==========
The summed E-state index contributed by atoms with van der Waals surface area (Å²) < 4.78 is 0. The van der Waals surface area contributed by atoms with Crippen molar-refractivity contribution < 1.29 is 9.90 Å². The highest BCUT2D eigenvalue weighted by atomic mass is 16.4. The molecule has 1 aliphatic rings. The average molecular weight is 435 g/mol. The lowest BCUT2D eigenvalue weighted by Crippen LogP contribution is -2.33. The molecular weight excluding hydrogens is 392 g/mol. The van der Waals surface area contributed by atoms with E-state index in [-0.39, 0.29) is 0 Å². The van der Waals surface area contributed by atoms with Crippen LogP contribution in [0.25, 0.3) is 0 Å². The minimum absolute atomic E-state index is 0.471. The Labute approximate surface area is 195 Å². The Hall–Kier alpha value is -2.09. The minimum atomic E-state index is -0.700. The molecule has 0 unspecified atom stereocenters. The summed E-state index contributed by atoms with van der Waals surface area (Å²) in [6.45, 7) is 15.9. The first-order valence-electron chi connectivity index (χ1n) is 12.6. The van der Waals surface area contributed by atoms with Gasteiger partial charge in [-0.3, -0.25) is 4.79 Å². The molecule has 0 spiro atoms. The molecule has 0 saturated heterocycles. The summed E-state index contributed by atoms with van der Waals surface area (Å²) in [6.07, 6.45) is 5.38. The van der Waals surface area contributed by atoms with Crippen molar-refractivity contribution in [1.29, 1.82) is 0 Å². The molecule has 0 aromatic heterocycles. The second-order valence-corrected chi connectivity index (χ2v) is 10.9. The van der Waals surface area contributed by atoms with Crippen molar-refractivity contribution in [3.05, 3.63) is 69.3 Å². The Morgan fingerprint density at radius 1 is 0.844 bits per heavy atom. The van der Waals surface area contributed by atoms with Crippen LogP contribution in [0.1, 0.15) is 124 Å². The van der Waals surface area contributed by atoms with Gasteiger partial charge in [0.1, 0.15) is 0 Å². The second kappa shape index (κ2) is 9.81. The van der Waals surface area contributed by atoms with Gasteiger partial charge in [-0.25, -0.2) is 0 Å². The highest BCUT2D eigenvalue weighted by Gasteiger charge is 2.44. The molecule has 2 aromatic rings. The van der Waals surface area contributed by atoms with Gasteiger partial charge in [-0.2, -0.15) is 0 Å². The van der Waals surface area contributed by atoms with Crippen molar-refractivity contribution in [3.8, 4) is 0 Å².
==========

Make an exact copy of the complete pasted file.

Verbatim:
The summed E-state index contributed by atoms with van der Waals surface area (Å²) < 4.78 is 0. The van der Waals surface area contributed by atoms with Crippen molar-refractivity contribution < 1.29 is 9.90 Å². The highest BCUT2D eigenvalue weighted by atomic mass is 16.4. The molecule has 1 aliphatic rings. The average molecular weight is 435 g/mol. The lowest BCUT2D eigenvalue weighted by Crippen LogP contribution is -2.33. The molecular weight excluding hydrogens is 392 g/mol. The van der Waals surface area contributed by atoms with E-state index in [-0.39, 0.29) is 0 Å². The van der Waals surface area contributed by atoms with Crippen LogP contribution in [0.25, 0.3) is 0 Å². The minimum absolute atomic E-state index is 0.471. The Labute approximate surface area is 195 Å². The Hall–Kier alpha value is -2.09. The minimum atomic E-state index is -0.700. The molecule has 0 unspecified atom stereocenters. The summed E-state index contributed by atoms with van der Waals surface area (Å²) in [6.45, 7) is 15.9. The first-order valence-electron chi connectivity index (χ1n) is 12.6. The van der Waals surface area contributed by atoms with Gasteiger partial charge in [-0.3, -0.25) is 4.79 Å². The molecule has 0 spiro atoms. The molecule has 0 saturated heterocycles. The summed E-state index contributed by atoms with van der Waals surface area (Å²) in [6.07, 6.45) is 5.38. The van der Waals surface area contributed by atoms with Crippen molar-refractivity contribution in [1.29, 1.82) is 0 Å². The molecule has 0 aromatic heterocycles. The second-order valence-corrected chi connectivity index (χ2v) is 10.9. The van der Waals surface area contributed by atoms with Crippen molar-refractivity contribution in [3.05, 3.63) is 69.3 Å². The Morgan fingerprint density at radius 1 is 0.844 bits per heavy atom. The van der Waals surface area contributed by atoms with Crippen LogP contribution in [0.1, 0.15) is 124 Å². The van der Waals surface area contributed by atoms with Gasteiger partial charge in [0.1, 0.15) is 0 Å². The second kappa shape index (κ2) is 9.81. The van der Waals surface area contributed by atoms with Gasteiger partial charge in [-0.25, -0.2) is 0 Å². The highest BCUT2D eigenvalue weighted by Gasteiger charge is 2.44. The molecule has 2 aromatic rings. The van der Waals surface area contributed by atoms with Gasteiger partial charge in [-0.2, -0.15) is 0 Å². The van der Waals surface area contributed by atoms with Crippen molar-refractivity contribution in [3.8, 4) is 0 Å².